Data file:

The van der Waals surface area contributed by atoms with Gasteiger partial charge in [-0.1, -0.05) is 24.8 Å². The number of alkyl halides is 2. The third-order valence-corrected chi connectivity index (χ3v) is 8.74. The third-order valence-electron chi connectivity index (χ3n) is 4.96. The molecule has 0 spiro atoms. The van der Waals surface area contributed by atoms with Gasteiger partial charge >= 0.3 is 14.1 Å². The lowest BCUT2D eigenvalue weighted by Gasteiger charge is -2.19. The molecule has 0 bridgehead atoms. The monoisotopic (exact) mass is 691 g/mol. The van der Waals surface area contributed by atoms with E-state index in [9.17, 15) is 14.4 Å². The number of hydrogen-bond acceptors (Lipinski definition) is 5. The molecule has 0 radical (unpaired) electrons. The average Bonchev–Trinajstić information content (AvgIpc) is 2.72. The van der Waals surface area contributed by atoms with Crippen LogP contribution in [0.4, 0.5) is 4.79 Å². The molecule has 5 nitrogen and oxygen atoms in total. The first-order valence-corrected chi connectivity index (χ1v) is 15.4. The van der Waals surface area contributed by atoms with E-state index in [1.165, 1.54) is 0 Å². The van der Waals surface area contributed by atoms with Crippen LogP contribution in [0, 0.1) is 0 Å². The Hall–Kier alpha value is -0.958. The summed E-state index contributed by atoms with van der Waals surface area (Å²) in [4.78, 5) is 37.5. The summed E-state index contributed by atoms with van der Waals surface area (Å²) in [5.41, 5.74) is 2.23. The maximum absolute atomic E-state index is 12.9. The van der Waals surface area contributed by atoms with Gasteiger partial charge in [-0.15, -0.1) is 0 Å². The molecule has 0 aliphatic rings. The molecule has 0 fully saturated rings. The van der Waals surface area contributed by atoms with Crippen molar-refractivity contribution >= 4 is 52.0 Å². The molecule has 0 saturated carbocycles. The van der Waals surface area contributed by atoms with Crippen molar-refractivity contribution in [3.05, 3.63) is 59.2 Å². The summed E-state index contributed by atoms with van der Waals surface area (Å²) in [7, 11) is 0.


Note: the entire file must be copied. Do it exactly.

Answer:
The van der Waals surface area contributed by atoms with Gasteiger partial charge in [-0.1, -0.05) is 24.8 Å². The number of alkyl halides is 2. The third-order valence-corrected chi connectivity index (χ3v) is 8.74. The third-order valence-electron chi connectivity index (χ3n) is 4.96. The molecule has 0 spiro atoms. The van der Waals surface area contributed by atoms with Gasteiger partial charge >= 0.3 is 14.1 Å². The lowest BCUT2D eigenvalue weighted by Gasteiger charge is -2.19. The molecule has 0 bridgehead atoms. The monoisotopic (exact) mass is 691 g/mol. The van der Waals surface area contributed by atoms with E-state index in [9.17, 15) is 14.4 Å². The number of hydrogen-bond acceptors (Lipinski definition) is 5. The molecule has 0 radical (unpaired) electrons. The average Bonchev–Trinajstić information content (AvgIpc) is 2.72. The van der Waals surface area contributed by atoms with Crippen LogP contribution in [0.4, 0.5) is 4.79 Å². The molecule has 5 nitrogen and oxygen atoms in total. The first-order valence-corrected chi connectivity index (χ1v) is 15.4. The van der Waals surface area contributed by atoms with E-state index in [1.165, 1.54) is 0 Å². The van der Waals surface area contributed by atoms with Crippen LogP contribution in [0, 0.1) is 0 Å². The Hall–Kier alpha value is -0.958. The summed E-state index contributed by atoms with van der Waals surface area (Å²) in [4.78, 5) is 37.5. The summed E-state index contributed by atoms with van der Waals surface area (Å²) in [5.41, 5.74) is 2.23. The maximum absolute atomic E-state index is 12.9. The van der Waals surface area contributed by atoms with Gasteiger partial charge in [-0.15, -0.1) is 0 Å². The molecule has 0 aliphatic rings. The molecule has 0 fully saturated rings. The van der Waals surface area contributed by atoms with Crippen molar-refractivity contribution >= 4 is 52.0 Å². The molecule has 0 saturated carbocycles. The van der Waals surface area contributed by atoms with Crippen molar-refractivity contribution in [3.05, 3.63) is 59.2 Å². The summed E-state index contributed by atoms with van der Waals surface area (Å²) in [7, 11) is 0.